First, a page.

Republican congressional candidate Annette Teijeiro on Thursday made the case for electing her Nov. 4 to an urban Las Vegas district where she grew up the bilingual daughter of immigrant parents. She argued she would bring diversity to Nevada’s delegation in Congress, where she would be the state’s first Hispanic representative.
“I have much more diversity and broader experience (in the community) than the current holder of that seat,” Teijeiro said in an interview with the Las Vegas Review-Journal editorial board. “Personal experiences mean something.”
Teijeiro faces an uphill battle in her bid to unseat Rep. Dina Titus, D-Nev., who is running for re-election to the 1st Congressional District, where the congresswoman has lived for decades. Democratic voter registration outnumbers GOP registration by a 2-to-1 margin, making it difficult for Republican challengers to overcome the odds.
Teijeiro, however, said she’s not intimidated because she has deep ties to Hispanics, who account for about 44 percent of the district population. A doctor, she has practiced medicine there for two decades, too.
“People understand that I’m committed to this community,” she said.
Last month, Teijeiro won the endorsement of Hispanics in Politics, an influential group in the community, surprising Titus, who has formed strong relationships over the years with Latinos. Titus previously represented another Southern Nevada congressional district, but lost that seat in 2010 to Rep. Joe Heck, R-Nev. Titus also served as the Democratic minority leader in the Nevada Senate for 15 years before running unsuccessfully for governor in 2006.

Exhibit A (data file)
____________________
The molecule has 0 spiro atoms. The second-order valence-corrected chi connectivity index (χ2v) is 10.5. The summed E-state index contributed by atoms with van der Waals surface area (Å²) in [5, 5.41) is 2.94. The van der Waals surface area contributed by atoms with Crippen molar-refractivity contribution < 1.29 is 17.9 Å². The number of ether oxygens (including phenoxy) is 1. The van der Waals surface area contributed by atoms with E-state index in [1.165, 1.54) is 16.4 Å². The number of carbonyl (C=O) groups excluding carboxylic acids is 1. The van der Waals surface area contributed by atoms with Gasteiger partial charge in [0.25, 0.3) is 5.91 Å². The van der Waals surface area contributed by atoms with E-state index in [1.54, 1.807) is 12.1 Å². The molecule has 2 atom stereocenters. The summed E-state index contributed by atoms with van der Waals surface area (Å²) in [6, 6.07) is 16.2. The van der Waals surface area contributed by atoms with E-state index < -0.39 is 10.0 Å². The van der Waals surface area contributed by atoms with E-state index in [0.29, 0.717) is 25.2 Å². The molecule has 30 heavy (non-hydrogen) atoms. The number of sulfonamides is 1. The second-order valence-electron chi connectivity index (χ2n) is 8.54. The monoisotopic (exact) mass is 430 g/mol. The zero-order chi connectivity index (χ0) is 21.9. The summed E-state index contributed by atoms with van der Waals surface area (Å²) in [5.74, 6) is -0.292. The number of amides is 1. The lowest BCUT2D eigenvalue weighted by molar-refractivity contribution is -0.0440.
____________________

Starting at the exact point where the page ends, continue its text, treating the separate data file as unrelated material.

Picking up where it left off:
On the issues, Teijeiro and Titus are at near opposite poles except for comprehensive immigration reform, which the Republican supports. Now, she said, the system isn’t equitable nor is it designed for today’s U.S. economic needs.
Teijeiro said she’s alive only because her Cuba father escaped the communist island in 1965, fleeing to Spain, where he met his wife, a Puerto Rican. Teijeiro was born in California and moved to Nevada as a teenager in the mid-1970s.
Teijeiro accused Titus of lying about supporting immigration reform when Democrats controlled both the U.S. Senate and U.S. House of Representatives from 2008 until 2010. She said Titus and other Democrats put a priority on passing President Barack Obama’s health care reform law, the Affordable Care Act, instead of following up on promises to pass comprehensive immigration reform.
Asked whether she really thinks Titus, a strong supporter of immigration reform, lied, Teijeiro said, “She wasn’t sincere.”
As a doctor, Teijeiro said the Affordable Care Act has failed patients by mandating certain coverage and by offering them an insurance card without enough access to doctors. She said the law is likely here to stay, but she would like to amend it to cut down on the bureaucracy and put any savings toward patient care and education.
“There’s a 61-year-old woman who died because of them, and there will be more because handing people an insurance card doesn’t guarantee access,” she said, citing a case with which she’s familiar.
She said the numbers of health care workers would need to be increased by 30 percent, including physicians assistants, nurses and doctors, to meet the promise of providing health care under the Affordable Care Act.
“We need to empower our patients, not treat them as children,” she said.
Contact Laura Myers at firstname.lastname@example.org or 702-387-2919. Find her on Twitter: @lmyerslvrj.